The sun is shining brightly in Portland, Oregon. Although it’s too hot for a bicycle ride in Springwater Corridor trail, I kept our goal for the Long Ride Home Project in mind to keep me going.
After a day’s worth of cycling, Ryan and I just got back and went to a nearby convenience store for some drinks to cool us off. After finally getting refreshed, I suddenly heard him exclaim. I was caught by surprise when I heard his voice raised because he wasn’t usually like that.
And then, I realized the reason why he was all shaken up: our bikes were stolen.
I must admit, what happened was very disappointing considering our noble cause. Nevertheless, it did happen to us and we’ve learned our lesson: always remember to secure your bike even when going on a short errand close by.
However, I am still thankful that no one got hurt. I can only imagine what could have transpired if we came out of the store earlier than we did and caught the culprit red-handed — that could’ve been a bigger mess.
Still, this event caused me to ponder about safety on the road, not just for myself but also for every other bicycle rider out there.
Based on my research, there are two kinds of bike thieves out there: the opportunist and the professional bike bandit.
As the moniker indicates, the opportunist takes advantage of unlocked bikes that are left outside shops and establishments. Meanwhile, professional bike thieves plan for the heist by seeking information about a certain upmarket bike before stealing it.
To best understand how to protect against these criminals, you should be armed with knowledge on how to deal with them based on their MOs.
Thwarting opportunists is quite simple — buy a lock to secure your bike with and never forget to do it when you go out. That’s what we should’ve done.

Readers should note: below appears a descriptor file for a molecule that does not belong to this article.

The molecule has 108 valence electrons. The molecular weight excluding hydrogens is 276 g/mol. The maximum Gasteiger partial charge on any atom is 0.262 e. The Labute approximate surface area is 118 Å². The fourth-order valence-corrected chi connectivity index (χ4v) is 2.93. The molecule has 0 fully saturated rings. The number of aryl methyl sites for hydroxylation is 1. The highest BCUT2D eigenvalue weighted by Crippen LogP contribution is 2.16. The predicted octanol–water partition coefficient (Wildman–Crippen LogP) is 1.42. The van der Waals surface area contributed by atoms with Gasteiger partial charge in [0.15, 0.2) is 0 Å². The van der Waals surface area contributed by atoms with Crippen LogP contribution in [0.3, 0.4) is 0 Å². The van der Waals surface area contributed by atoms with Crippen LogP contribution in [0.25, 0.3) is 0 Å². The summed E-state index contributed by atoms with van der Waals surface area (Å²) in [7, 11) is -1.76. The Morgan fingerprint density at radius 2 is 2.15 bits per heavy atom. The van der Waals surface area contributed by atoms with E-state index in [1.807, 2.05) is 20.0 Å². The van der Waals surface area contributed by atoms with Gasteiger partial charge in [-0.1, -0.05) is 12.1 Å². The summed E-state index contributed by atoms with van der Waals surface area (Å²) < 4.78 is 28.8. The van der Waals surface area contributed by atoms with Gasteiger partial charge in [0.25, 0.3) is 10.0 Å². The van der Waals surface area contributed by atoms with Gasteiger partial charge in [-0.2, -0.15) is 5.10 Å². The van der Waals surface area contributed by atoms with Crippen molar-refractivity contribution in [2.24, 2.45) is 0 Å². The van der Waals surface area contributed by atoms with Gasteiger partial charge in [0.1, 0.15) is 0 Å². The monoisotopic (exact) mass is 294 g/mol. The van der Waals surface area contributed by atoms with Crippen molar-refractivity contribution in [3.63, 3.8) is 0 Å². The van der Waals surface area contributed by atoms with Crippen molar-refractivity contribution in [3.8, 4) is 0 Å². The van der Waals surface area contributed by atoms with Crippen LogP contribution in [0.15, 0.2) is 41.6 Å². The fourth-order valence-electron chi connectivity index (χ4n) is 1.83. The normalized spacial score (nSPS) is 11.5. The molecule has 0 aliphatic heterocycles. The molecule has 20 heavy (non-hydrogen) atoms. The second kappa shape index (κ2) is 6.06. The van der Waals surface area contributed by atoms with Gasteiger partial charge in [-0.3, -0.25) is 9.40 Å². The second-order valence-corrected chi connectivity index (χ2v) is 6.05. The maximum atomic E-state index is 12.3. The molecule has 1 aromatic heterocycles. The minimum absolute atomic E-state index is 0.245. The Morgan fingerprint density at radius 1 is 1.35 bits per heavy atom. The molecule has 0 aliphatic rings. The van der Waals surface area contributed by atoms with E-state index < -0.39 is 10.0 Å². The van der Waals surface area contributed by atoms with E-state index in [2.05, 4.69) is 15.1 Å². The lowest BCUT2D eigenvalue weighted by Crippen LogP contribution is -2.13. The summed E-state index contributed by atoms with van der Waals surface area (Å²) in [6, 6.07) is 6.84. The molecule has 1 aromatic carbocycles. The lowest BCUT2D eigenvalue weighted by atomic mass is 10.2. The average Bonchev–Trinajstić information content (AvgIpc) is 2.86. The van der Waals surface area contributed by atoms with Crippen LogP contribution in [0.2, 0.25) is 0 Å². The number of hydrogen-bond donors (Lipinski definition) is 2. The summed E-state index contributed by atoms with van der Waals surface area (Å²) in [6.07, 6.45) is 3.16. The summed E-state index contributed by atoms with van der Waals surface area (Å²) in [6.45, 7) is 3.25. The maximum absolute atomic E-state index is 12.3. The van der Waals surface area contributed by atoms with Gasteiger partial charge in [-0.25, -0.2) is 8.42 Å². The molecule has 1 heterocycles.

Professional bike robbers, on the other hand, are the type that would break into your garage to take your precious two-wheeled ride. After doing so, they break up the bike and sell parts in the market.
To keep the same frustrating kerfuffle from happening to you, it is important to know how to defend against these marauders. Here are some strategies you can try:
Securing your bike isn’t just about chaining it to any rod you can find — you should also consider whether it can be easily moved or not. The key is to look for heavy or relatively permanent things like trees, electric poles, and the like.
Also, make sure to store your ride inside the house or shed as much as possible. You may also keep it in your balcony so long as it is in a higher level of a tall building. Otherwise, don’t. Also, terraces don’t have much to offer when it comes to visual concealment or physical security, so it is best to avoid these as well.
If you really want to keep your bike thief-proof, one of the first things you should do is to get yourself the best lock you can afford. Although they may be common, cable locks don’t offer much in terms of preventing bike theft since they can easily be cut by garden scissors.
U-type padlocks are a tad better, but they are not without fault. So, instead of using one U-lock that can be damaged by an angle-grinder in less than a minute, use two. This will make the crook hesitate as he would want to be in-and-out of the crime scene as fast as possible.
There are cases when individual bike parts are stolen, instead of the entire bike. This often happens when the man-powered vehicle is secured to a pole or tree by a wheel or a handlebar.
Because of this, it is important that you secure even the individual parts of your bike with a rivet. For seat post and wheels, you can use rods with complicated bolts-heads that use special keys instead of the traditional bolts and screws.
Another way to outsmart thieves is to randomize the places where you secure your bike in. This applies when you are cycling to commute. It is also better not to park it with other bikes, especially if it has some valuable parts that can be sold for a fortune.
Finally, establishing a routine of securing your bike before leaving it outside when you go on an errand is definitely worth it. Once it has become a habit, you are ensured that there less chance of bike theft.
Cycling is a sport and a hobby that has helped many veterans get over scars from their time in the battlefield. Even before I joined the Long Road Home Project, it has been one of the things that experts recommended for retired military personnel who are having trouble transitioning into the community.
Now, it is — for me, at least — is something far greater than just any past-time: it is a way we are able to bring home the courage and sacrifice those who couldn’t make it.Tags: bike, crowdfunding, ride, safety, soldiers, stolen